As a somewhat frequent traveler, I’ve been in enough hotels to realize that entertainment options are not as good as the ones you get at your home. You end up watching the local version of news for whatever city you’re in, or, if you’re lucky, something good is on either HBO or Showtime as you’re drifting off to sleep.
If you have to be stuck in your room for a longer period of time, it’s likely that you end up watching Netflix or Amazon Prime streaming on your computer, but you usually need to position the notebook (or tablet if you’re one of THOSE people) near a power source/cord so that the battery doesn’t run out after the third episode of “House of Cards” finishes).
The reason I bring this up is that Roku today announced the latest version of its Streaming Stick - the $49.95 device comes with a built-in HDMI plug that you connect to a TV, much like the Google Chromecast stick or similar devices. I’m a big fan of Roku but still prefer the larger box-type device (the Roku 3) than the HDMI stick approach.
However, a new feature piqued my interest - the new version includes a “Hotel and Dorm Connect” feature, which tries to “make it easy for consumers to connect to wireless networks that require sign-in through a web browser like those commonly found in hotel rooms, college dorms and other public locations.” The feature allows you to authenticate the Roku stick through your phone, tablet or laptop, giving access to the Roku streaming stick.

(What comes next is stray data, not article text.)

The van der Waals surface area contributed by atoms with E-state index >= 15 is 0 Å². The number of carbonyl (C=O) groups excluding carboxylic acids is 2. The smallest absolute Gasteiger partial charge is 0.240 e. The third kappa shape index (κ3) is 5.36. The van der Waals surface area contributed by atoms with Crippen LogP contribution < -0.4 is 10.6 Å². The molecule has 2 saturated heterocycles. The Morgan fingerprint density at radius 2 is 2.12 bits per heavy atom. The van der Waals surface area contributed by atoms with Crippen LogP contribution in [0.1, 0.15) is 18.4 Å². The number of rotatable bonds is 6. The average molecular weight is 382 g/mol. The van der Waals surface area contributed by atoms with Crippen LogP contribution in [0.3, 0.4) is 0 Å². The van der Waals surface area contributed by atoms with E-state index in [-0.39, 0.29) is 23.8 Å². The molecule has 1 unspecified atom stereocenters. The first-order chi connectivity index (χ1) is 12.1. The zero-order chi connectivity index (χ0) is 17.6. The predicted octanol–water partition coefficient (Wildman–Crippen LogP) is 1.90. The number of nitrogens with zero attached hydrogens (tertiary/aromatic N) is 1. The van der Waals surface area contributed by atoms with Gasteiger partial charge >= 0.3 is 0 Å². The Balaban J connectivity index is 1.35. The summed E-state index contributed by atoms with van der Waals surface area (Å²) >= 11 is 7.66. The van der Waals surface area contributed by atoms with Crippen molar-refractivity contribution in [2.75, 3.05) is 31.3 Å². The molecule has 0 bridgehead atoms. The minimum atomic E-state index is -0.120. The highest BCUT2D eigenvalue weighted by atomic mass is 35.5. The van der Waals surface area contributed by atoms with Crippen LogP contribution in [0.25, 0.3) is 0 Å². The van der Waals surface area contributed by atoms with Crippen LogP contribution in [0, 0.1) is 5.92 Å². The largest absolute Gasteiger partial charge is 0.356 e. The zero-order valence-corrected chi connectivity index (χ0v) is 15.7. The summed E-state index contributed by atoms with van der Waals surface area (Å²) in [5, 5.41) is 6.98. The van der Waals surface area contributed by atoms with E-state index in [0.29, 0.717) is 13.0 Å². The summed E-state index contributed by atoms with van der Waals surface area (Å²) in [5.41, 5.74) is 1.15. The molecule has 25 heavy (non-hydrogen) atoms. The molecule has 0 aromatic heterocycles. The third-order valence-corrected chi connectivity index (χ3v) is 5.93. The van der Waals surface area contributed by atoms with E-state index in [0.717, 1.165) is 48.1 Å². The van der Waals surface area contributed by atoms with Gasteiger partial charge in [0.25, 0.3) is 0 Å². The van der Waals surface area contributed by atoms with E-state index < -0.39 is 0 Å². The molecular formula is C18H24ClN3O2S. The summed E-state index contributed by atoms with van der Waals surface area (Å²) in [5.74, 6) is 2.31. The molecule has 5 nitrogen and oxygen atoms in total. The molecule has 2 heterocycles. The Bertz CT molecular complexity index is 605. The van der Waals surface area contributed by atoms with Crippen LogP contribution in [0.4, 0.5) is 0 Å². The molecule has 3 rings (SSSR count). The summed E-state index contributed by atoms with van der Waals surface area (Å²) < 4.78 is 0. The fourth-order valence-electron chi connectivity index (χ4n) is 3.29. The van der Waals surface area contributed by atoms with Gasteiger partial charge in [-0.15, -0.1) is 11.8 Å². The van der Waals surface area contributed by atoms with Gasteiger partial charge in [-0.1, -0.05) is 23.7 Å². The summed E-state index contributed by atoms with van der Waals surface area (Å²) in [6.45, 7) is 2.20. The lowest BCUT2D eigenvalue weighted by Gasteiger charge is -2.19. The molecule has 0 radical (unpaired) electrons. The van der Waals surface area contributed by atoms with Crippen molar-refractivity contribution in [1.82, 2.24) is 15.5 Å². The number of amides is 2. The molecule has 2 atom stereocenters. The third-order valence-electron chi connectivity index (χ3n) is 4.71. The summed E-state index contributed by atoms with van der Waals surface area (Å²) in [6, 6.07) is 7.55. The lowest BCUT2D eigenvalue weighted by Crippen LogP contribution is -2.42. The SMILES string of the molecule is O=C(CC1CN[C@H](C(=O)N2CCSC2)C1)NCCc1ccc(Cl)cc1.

Forgetting for a second that hotel Internet services are often not that good (or too expensive), this feature intrigues me for the usage scenario it sets up. Dorm room I get - many college dorms offer students free Internet access, but they have to authenticate in order to get access. But hotel access was a new one for me, at least the idea that you could now stream Internet TV services via the hotel’s TV instead of your laptop or tablet.
The new Roku Streaming Stick was also made thinner, allowing it to more easily connect to HDMI-enabled TVs (even wall-mounted ones, Roku says!). Whether you’ll be able to access the HDMI ports on your hotel room TV is another question, as it’s likely that the hotel has mounted the TV above a giant, unmovable dresser/credenza, or too close to the mini-bar where you’ll be charged $15 for the can of Pringles with the motion-detection sensor if it moves a few inches.
Given all of these obstacles, could you imagine bringing this device with you on your next trip? Or is it just easier to stream Netflix and other services via your notebook?
I’d say it’s worth a shot, although in all likelihood I’d forget to detach the stick from the TV when it was time to check out of the hotel.
If you’re interested, you can pre-order the new Streaming Stick today at the Roku website, or wait for a few more weeks and grab one at Best Buy, Walmart and other retailers.